Between the two sources of income they still made barely enough to survive each day. They were fortunate that in this city there was a place similar to a soup kitchen that served food to the poor. They received only a small bowl a rice, very cheaply, but any food, no matter how little, is better than nothing at all. The rich people of the city were the ones who funded this rice kitchen. They did so in hopes of people looking on them better for being generous and giving to the poor. It was also just another way of showing the people how wealthy they were in that they were able to spend so much money.
The floods were not the only travesty that the people had to suffer through. One day there was a strange cloud far off in the distance, and the people knew what it must be. It was locusts; hungry, starving and unforgiving locusts. Though the people did what they could to save any of their crops, most were lost once the cloud of locust was there. Some of the poor even ate the dead locusts that remained since the locusts had eaten their entire crop.
All through the devastation they suffered, life was increasing hard due to the rising number of mouths in the home. To have a boy was much more fortunate than to have a girl. If one was to have a girl, then from the day she was born she would only be thought of as a slave born only to serve the men.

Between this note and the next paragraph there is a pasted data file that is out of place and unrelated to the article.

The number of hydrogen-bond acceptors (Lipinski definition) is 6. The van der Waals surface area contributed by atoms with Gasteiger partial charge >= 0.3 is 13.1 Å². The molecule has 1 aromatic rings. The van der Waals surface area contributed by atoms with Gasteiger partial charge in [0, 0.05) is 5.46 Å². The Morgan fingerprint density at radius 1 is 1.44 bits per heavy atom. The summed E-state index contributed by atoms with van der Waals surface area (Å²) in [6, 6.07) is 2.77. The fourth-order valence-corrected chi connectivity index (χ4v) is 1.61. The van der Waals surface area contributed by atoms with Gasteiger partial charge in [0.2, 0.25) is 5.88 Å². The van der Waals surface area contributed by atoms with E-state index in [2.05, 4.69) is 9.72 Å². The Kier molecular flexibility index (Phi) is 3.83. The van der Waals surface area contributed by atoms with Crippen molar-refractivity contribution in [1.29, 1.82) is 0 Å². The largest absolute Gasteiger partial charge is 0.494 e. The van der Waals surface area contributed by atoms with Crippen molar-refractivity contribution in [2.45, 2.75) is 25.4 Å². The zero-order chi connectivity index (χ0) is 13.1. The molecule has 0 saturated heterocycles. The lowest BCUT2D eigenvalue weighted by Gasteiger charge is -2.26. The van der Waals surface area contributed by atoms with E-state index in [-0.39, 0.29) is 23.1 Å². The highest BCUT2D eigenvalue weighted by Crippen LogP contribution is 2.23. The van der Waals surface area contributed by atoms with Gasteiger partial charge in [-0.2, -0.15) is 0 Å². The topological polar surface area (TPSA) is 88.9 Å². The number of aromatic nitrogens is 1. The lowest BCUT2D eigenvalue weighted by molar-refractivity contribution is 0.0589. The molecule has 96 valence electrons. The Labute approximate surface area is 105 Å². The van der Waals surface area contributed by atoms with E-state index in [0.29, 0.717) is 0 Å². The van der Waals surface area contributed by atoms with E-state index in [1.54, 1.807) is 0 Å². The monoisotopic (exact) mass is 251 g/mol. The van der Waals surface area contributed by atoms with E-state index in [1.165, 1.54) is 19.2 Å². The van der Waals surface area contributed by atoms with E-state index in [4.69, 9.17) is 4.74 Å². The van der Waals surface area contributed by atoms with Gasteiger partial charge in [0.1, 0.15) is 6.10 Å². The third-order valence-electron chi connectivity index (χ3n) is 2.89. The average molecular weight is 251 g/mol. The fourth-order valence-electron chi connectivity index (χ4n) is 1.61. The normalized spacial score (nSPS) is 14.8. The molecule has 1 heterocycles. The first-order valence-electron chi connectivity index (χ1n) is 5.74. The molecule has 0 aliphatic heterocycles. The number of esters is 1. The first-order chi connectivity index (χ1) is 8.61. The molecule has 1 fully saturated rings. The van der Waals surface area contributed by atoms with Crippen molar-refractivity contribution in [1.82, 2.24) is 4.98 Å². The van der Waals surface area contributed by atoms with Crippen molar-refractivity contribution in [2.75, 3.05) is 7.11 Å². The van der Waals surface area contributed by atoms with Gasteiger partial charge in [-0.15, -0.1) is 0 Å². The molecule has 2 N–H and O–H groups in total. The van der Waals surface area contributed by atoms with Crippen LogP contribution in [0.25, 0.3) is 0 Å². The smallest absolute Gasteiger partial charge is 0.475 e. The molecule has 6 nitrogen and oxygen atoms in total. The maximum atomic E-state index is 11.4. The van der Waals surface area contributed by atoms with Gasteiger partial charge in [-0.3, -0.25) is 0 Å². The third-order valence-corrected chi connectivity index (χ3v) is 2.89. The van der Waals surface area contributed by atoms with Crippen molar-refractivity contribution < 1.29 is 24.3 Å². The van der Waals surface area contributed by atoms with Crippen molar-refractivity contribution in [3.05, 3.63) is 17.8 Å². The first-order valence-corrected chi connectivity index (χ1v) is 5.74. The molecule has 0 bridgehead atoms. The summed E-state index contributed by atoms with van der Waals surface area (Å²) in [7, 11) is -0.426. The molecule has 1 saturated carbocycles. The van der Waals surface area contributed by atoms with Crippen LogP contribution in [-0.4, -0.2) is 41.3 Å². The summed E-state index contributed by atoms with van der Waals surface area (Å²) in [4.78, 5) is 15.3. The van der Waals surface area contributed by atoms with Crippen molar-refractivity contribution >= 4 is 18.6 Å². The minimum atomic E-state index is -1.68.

Wang Lung had much fortune that his first two children were boys. After the birth of the first, he bought eggs and painted them red to hand out around town, as was tradition with the birth of boys. However, the second birth was less momentous and he did not bother to waste the precious money.
Wang Lung was struck with bad luck when the third child was a girl, and a mentally challenged girl at that. Many would simply put the girl to death, to save her from a lifetime of horrible treatment, but Wang Lung was a caring man and chose to keep her. All through her life he called her the “Poor Fool” and he was the only one who truly cared for her at all. Buck had included the existence of this child as a tribute to her own daughter who had been born mentally challenged.
In times such as the flood when they were not as fortunate, decisions like that were more difficult. When O-lan gave birth to another girl during their time of hardship, she simply suffocated the girl to save her from starving to death later. Infanticide was a common occurrence and Buck witnessed some of this during her stay in China. Just as Wang Lung had, she once even had to save a deceased baby girl from a hungry dog.
However, their lives were not all misery. Most cities had families that were more well-off than most. There was one such family in the city where they stayed. No one ever saw within the walls of the great house, but it was well known that the family must have been very rich.
Wang Lung occasionally heard people talk of the revolution that was going on throughout the country, but not being an educated man, he felt it did not concern him. Then one day the army went rampaging through the city taking some men and killing many others. On this day they also broke into the great house of the rich family.